Agenda 2030 Graduate School blog

Lund University Agenda 2030 Graduate School is a global, cutting-edge research school and collaboration platform for issues related to societal challenges, sustainability and the 2030 Agenda. The 17 PhD students from all faculties at Lund University enrolled with the Agenda 2030 Graduate School relate their specific research topics to the Sustainable Development Goals. In this blog the PhD students of the Graduate School discuss topical research and societal issues related to the 2030 Agenda.

The tricky issue of sustainability and human wellbeing

Billboard signs of global goals on skyscrapers. Photo.
UN Photo: Manuel Elias

Posted on 7 January 2020 by Tanya Andersson Nystedt

The views expressed in this publication are those of the authors and do not necessarily represent those of the Agenda 2030 Graduate School or Lund University. The present document is being issued without formal editing.

Sustainability is a concept central to the 2030 Agenda and the Sustainable Development Goals (SDGs).  It is defined as “Development that meets the needs of the present without compromising the ability of future generations to meet their own needs”. This definition covers two concepts – 1) that of need, which implies minimum levels as well as 2) limitations, which implies maximum levels. To date, most of the work on the SDGs have focused almost exclusively on the meeting of minimum requirements and needs and almost not at all on any upper limits, except when dealing with ecological concerns, and then to a very limited extent, in the form of emission caps or the phasing out of fossil fuels, for example.

So far, the mainstream discourse imagines that human development will be able to limit ecological damage without addressing the broader social and economic structures; that infinite economic growth is possible in a world with finite resources. This has been called “sustainable development” or “green growth” in which it is imagined the increase in material and energy use that has accompanied GDP growth can somehow be decoupled through increases in efficiency and effectiveness of production processes and a transition to renewable energy sources. Unfortunately, there is no evidence to support this optimism. Research shows that while so-called green growth may bring gains in efficiency and effectiveness, these benefits are negated by increases in production and consumption. As a result, improvements in  efficiency and effectiveness actually increase resource and energy use. This is called the rebound effect. In fact, no country has achieved sustained decoupling of GDP growth from increased ecological footprints. It would seem that the continued global focus on GDP growth as a goal is inconsistent with saving our planet from catastrophic climate change.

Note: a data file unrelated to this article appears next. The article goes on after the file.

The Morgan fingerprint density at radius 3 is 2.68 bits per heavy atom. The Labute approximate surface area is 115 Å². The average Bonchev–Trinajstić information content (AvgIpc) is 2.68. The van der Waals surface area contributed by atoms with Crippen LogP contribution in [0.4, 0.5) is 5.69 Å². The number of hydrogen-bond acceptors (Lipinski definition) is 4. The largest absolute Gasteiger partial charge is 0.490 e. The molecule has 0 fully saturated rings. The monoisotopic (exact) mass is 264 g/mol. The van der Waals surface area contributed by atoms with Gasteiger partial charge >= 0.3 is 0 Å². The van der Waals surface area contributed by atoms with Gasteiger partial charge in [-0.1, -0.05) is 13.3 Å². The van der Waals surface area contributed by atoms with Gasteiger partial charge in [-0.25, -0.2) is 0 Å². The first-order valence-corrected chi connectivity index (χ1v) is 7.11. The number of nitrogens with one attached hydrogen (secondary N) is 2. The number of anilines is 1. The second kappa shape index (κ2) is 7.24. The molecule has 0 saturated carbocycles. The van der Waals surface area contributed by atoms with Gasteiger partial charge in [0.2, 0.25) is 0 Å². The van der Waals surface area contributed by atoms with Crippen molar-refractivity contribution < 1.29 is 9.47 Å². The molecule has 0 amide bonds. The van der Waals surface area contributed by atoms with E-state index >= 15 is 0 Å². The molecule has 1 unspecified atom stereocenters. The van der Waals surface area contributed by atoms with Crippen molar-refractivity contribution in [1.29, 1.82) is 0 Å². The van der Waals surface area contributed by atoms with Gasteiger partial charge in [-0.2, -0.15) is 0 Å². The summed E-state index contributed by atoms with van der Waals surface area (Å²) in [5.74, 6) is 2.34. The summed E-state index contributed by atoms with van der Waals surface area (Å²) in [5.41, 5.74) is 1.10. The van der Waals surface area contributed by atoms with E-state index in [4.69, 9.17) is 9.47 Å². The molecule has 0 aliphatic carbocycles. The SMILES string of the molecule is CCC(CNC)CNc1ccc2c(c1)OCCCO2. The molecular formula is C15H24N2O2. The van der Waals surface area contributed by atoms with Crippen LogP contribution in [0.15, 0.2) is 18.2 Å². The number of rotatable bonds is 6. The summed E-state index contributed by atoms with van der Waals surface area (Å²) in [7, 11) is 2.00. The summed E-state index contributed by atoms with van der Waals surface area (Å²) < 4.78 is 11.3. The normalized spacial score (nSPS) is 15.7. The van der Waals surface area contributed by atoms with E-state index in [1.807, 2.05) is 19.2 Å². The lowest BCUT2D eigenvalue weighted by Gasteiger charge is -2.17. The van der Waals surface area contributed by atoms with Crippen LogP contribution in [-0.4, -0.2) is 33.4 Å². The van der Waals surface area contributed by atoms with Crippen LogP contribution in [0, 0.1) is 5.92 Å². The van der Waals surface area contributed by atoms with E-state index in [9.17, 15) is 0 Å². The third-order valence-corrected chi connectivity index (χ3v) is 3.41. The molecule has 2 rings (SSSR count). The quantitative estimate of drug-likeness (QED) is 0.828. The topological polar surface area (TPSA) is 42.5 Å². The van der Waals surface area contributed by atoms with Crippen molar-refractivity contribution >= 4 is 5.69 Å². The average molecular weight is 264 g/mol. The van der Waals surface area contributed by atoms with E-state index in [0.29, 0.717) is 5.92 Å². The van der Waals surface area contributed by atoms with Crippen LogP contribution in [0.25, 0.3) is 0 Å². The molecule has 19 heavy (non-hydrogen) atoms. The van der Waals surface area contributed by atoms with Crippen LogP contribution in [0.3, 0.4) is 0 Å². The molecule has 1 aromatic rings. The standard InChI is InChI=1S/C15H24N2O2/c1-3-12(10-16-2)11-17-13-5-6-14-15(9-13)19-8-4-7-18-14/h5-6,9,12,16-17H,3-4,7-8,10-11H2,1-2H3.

What does this mean for human wellbeing?

That GDP is a problematic indicator to measure wellbeing is well known. However, it is widely accepted as the means to achieving improvements in human wellbeing and funding welfare, including adequate housing, water and sanitation, education, employment, health and welfare services. GDP is also central to the SDGs, even having its own goal (Goal 8) and contributing to all the others. What happens to human wellbeing without the conception of everlasting GDP growth? Most of the focus in the traditional development discourse has been about raising the levels of the poorest and most vulnerable – of meeting minimum criteria for human survival and wellbeing – of “leaving no one behind”. In a world with infinite GDP growth, improving the lives of the poorest has not required a trade-off; more for some has not meant that there is less for everyone else. Instead of having to “divide the pie,” we conceived of an ever-growing pie.

But this conception does not seem to reflect the reality in which we live. As such the “fairytales of eternal economic growth” as described by Greta Thunberg seem to be exactly that: a fairytale. In a world of limited resources, sustainability requires that we look beyond provision of minimum levels of those worst off to also address maximum levels of those best off. In order to ensure adequate resources to meet both the needs of current and future generations we do require a trade-off, and this trade-off implies redistribution – from the rich to the poor, from the global North to the global South, from the haves to the have nots. There is no country today that meets the welfare needs of its populations while living within the earth’s planetary boundaries  and this is clearly not sustainable, however we choose to look at it.

This reality, this approach to sustainability which takes into account absolute planetary limits, is not reflected in the very technical approach to sustainability and climate change being pursued at the moment. And even this depoliticised, technocratic approach seems to be more than the current global order can handle (for example, the outcome of the COP 25 in Madrid), despite the imminent existential threat of catastrophic climate change. Is the economic and social transformation required by this conception of sustainability even possible under the current social and economic power structures? And if not, are our current aspirations “good enough”? 

January 7, 2020

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